Leave a comment and enter below for a chance to win a copy of Jane Kirkpatrick’s new book, “Everything She Didn’t Say.”

Winner will be announced in the next Author Spotlight feature. Congratulations to Sassafras for winning Judith Miller’s book, “The Lady of Tarpon Springs.”

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New York Times bestselling author Jane Kirkpatrick has enthralled readers with tales of strong women who have not only survived but thrived in the early days of the American West. Now she embarks on a new adventure based on the true story of Carrie Strahorn.

In 1911, Carrie Strahorn wrote a memoir entitled Fifteen Thousand Miles by Stage, which shared some of the most exciting events of twenty-five years of traveling and shaping the West with her husband, Robert Strahorn, a railroad promoter, investor, and writer. Everything She Didn’t Say imagines Carrie nearly ten years later as she decides to write down what was really on her mind during those adventurous nomadic years.

Carrie reflects upon her amazing journey through heartache, disappointment, and a life of unparalleled adventure. She explores the lessons she learned along the way, including the danger a woman faces of losing herself within a relationship with a strong-willed man and the courage it takes to accept her own God-given worth apart from him. She also discovers that wealth doesn’t insulate a soul from pain and disappointment, family is essential, pioneering is a challenge, and western landscapes are both demanding and nourishing. Most of all, she wonders if she can ever feel truly at home in this rootless life.

Kirkpatrick’s masterful, rich imagination draws out the emotions of living—the laughter and pain, the love and loss—to give readers a window not only into the past but into their own conflicted hearts.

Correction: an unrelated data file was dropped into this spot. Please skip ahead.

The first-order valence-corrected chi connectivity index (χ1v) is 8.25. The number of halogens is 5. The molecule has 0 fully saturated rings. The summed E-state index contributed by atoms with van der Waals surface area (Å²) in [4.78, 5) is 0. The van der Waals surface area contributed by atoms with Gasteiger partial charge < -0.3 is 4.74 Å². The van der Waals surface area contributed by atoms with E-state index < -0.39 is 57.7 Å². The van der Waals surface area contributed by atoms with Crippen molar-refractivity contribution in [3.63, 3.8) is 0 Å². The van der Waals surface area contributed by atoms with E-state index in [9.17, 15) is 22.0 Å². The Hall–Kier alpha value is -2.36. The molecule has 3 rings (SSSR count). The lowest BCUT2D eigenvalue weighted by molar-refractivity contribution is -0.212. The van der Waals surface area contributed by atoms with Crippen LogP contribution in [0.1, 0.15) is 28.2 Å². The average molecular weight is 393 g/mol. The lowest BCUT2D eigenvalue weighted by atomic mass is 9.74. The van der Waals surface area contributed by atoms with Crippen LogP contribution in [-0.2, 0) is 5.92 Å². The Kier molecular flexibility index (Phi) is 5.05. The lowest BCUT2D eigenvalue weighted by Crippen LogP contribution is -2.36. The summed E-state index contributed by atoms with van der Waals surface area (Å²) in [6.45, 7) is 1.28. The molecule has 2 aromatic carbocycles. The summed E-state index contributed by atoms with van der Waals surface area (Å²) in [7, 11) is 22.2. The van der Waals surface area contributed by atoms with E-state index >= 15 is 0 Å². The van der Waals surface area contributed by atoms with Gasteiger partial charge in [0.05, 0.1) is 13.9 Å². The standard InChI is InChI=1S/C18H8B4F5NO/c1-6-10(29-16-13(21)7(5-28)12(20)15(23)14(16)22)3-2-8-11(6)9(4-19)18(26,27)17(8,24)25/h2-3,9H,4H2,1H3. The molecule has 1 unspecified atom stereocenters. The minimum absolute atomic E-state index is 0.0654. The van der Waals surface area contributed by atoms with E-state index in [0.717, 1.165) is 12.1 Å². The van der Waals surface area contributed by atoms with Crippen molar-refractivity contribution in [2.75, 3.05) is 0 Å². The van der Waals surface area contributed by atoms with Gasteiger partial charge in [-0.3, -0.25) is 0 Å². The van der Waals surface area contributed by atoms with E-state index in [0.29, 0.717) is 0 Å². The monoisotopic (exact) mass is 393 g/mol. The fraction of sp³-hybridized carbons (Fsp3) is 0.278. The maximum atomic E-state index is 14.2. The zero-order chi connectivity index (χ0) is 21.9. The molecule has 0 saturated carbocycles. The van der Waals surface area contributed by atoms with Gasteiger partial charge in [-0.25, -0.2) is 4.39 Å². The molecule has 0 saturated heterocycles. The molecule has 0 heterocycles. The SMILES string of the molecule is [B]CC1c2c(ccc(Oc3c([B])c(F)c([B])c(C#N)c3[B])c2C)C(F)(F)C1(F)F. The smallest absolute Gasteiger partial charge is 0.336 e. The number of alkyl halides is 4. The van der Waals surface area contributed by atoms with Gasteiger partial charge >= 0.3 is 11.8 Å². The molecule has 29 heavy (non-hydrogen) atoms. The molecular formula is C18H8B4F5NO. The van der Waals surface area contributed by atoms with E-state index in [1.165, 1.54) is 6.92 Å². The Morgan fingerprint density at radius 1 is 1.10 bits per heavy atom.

Booklist states “Kirkpatrick is an unwavering pillar in historical fiction, showcasing the power of her meticulously researched and richly rendered details.” Everything She Didn’t Say is a testament to these words.

What’s the ONE thing I’ve learned the hard way so that others don’t have to?

Great question! I’m going back to the days when I was the director of a mental health facility (my pre-writer days). I found that sometimes I made excuses for an interviewee thinking I was being kind and helpful but in the end, it turned out to be a bad match. An example, an interviewee who called asking if she could change the time of the interview. I saw that as someone being assertive and complied. At the interview, she asked if we could move to another room because of the lighting. (I personally hated the lighting myself so of course, we went to a different setting.) Again, I thought, “bold and assertive” and saw those as good things. But what I didn’t see – because I was looking through rose-colored glasses and her resume was so good! – was that she had difficulty accommodating, working as a team member or accepting the reality of the position. Sadly, I had to let her go and encouraged her to find a larger clinic where she would have mentors in her field. What I learned was to be wary of trying to be too “nice” and wearing those rose-colored glasses because sometimes they are screening out issues one should consider in the present or they’ll come back to haunt one in the future! Trying to people please has its downside. I also started group interviews after that to get the wisdom and advice of others not wearing the same glasses. So I guess another thing I learned is that a team makes better decisions than an individual!

Purchase a copy of Everything She Didn’t Say
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Jane Kirkpatrick is the New York Times and CBA bestselling and award-winning author of more than thirty books, including All She Left Behind, A Light in the Wilderness, The Memory Weaver, This Road We Traveled, and A Sweetness to the Soul, which won the prestigious Wrangler Award from the Western Heritage Center. Her works have won the WILLA Literary Award, USABestBooks, the Carol Award for Historical Fiction, and the 2016 Will Rogers Medallion Award. Jane lives in Central Oregon with her husband, Jerry.

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